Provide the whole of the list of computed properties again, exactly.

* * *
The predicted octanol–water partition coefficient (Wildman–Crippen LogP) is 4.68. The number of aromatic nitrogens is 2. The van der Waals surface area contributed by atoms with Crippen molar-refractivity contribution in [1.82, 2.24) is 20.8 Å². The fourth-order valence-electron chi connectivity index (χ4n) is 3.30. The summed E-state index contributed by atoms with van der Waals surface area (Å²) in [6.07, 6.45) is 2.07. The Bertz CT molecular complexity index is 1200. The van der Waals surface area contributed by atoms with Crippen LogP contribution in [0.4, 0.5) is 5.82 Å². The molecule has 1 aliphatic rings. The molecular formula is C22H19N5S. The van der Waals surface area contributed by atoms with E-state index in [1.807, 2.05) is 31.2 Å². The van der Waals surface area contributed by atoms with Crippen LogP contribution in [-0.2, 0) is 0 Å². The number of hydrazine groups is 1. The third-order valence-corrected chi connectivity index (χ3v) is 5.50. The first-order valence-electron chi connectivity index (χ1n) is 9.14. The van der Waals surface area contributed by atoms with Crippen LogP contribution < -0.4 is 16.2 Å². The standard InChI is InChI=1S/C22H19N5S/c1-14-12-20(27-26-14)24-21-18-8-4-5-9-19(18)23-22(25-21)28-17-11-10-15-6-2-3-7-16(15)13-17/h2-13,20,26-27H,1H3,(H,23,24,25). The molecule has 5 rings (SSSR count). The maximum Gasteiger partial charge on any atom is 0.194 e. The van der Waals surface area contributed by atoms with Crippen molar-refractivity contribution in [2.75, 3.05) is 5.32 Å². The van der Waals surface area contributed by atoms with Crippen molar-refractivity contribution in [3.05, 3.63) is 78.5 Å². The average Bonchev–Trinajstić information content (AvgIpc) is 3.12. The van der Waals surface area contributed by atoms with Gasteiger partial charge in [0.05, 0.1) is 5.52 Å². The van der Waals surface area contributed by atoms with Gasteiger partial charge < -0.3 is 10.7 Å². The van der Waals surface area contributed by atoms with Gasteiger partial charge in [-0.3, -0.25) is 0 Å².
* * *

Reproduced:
The predicted octanol–water partition coefficient (Wildman–Crippen LogP) is 4.68. The number of aromatic nitrogens is 2. The van der Waals surface area contributed by atoms with Crippen molar-refractivity contribution in [1.82, 2.24) is 20.8 Å². The fourth-order valence-electron chi connectivity index (χ4n) is 3.30. The summed E-state index contributed by atoms with van der Waals surface area (Å²) in [6.07, 6.45) is 2.07. The Bertz CT molecular complexity index is 1200. The van der Waals surface area contributed by atoms with Crippen LogP contribution in [0.4, 0.5) is 5.82 Å². The molecule has 1 aliphatic rings. The molecular formula is C22H19N5S. The van der Waals surface area contributed by atoms with E-state index in [1.807, 2.05) is 31.2 Å². The van der Waals surface area contributed by atoms with Crippen LogP contribution in [-0.2, 0) is 0 Å². The number of hydrazine groups is 1. The third-order valence-corrected chi connectivity index (χ3v) is 5.50. The first-order valence-electron chi connectivity index (χ1n) is 9.14. The van der Waals surface area contributed by atoms with Crippen LogP contribution < -0.4 is 16.2 Å². The standard InChI is InChI=1S/C22H19N5S/c1-14-12-20(27-26-14)24-21-18-8-4-5-9-19(18)23-22(25-21)28-17-11-10-15-6-2-3-7-16(15)13-17/h2-13,20,26-27H,1H3,(H,23,24,25). The molecule has 5 rings (SSSR count). The maximum Gasteiger partial charge on any atom is 0.194 e. The van der Waals surface area contributed by atoms with Crippen molar-refractivity contribution in [2.75, 3.05) is 5.32 Å². The van der Waals surface area contributed by atoms with Crippen molar-refractivity contribution in [3.05, 3.63) is 78.5 Å². The average Bonchev–Trinajstić information content (AvgIpc) is 3.12. The van der Waals surface area contributed by atoms with Gasteiger partial charge in [0.05, 0.1) is 5.52 Å². The van der Waals surface area contributed by atoms with Gasteiger partial charge < -0.3 is 10.7 Å². The van der Waals surface area contributed by atoms with Gasteiger partial charge in [-0.3, -0.25) is 0 Å².